One of the four major knee ligaments, your ACL (anterior cruciate ligament) is important for knee stability. It is located under the kneecap and is responsible for preventing excessive motion in the knee joint.
How Does an ACL Injury Occur?
We typically think of an ACL tear as a sports injury, but they can also result from falls, work injuries, rough play, and car accidents. Most ACL tears happen when you are landing from a jump or pivoting.
Symptoms of an ACL Tear
When you tear your ACL, you may feel or hear a pop in your knee joint. This is followed by swelling and pain. You will also feel your knee give out from under you.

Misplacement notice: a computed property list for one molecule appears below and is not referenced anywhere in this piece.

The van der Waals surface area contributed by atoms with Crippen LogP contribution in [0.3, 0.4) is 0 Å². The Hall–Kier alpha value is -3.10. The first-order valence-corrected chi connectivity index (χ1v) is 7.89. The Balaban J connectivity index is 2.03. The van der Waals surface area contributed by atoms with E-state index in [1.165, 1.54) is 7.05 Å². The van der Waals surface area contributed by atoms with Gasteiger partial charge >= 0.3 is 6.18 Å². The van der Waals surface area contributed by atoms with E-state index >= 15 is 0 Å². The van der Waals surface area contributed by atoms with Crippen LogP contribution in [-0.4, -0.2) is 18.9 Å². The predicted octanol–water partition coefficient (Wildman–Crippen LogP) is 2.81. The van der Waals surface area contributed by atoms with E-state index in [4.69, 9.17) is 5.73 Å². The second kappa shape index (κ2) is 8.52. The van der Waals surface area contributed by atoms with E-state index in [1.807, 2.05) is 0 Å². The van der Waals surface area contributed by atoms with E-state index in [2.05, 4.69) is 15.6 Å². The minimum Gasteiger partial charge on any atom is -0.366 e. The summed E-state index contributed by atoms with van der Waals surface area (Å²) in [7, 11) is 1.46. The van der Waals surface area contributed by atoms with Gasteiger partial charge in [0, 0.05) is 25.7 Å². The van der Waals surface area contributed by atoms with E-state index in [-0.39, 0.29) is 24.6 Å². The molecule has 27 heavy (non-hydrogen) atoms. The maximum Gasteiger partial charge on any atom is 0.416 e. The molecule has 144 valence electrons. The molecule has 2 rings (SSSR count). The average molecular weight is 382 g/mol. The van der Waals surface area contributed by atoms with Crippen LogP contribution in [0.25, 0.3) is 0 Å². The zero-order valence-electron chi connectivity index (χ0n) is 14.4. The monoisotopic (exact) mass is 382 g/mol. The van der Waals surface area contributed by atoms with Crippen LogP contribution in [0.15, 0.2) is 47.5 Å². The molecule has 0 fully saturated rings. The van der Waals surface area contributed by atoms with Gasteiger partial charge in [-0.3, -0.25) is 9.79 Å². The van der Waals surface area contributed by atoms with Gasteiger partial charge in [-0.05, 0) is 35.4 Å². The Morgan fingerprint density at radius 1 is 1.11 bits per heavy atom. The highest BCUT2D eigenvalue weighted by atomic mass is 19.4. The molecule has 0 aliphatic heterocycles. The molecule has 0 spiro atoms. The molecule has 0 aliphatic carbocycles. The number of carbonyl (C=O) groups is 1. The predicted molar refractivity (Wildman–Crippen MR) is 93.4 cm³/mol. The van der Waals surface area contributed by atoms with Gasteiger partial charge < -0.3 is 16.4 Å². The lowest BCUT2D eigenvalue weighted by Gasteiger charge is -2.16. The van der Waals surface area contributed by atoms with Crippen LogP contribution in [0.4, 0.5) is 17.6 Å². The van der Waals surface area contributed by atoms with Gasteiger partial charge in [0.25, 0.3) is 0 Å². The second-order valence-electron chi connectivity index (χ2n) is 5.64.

Diagnosing an ACL Tear
When your doctor suggests that you may have an ACL tear, they may order an MRI. An MRI uses magnetic fields to create images of the structures within your body, which can show your doctor the extent of the damage. Once your doctor can see the severity of the injury, they can prescribe a treatment plan for you.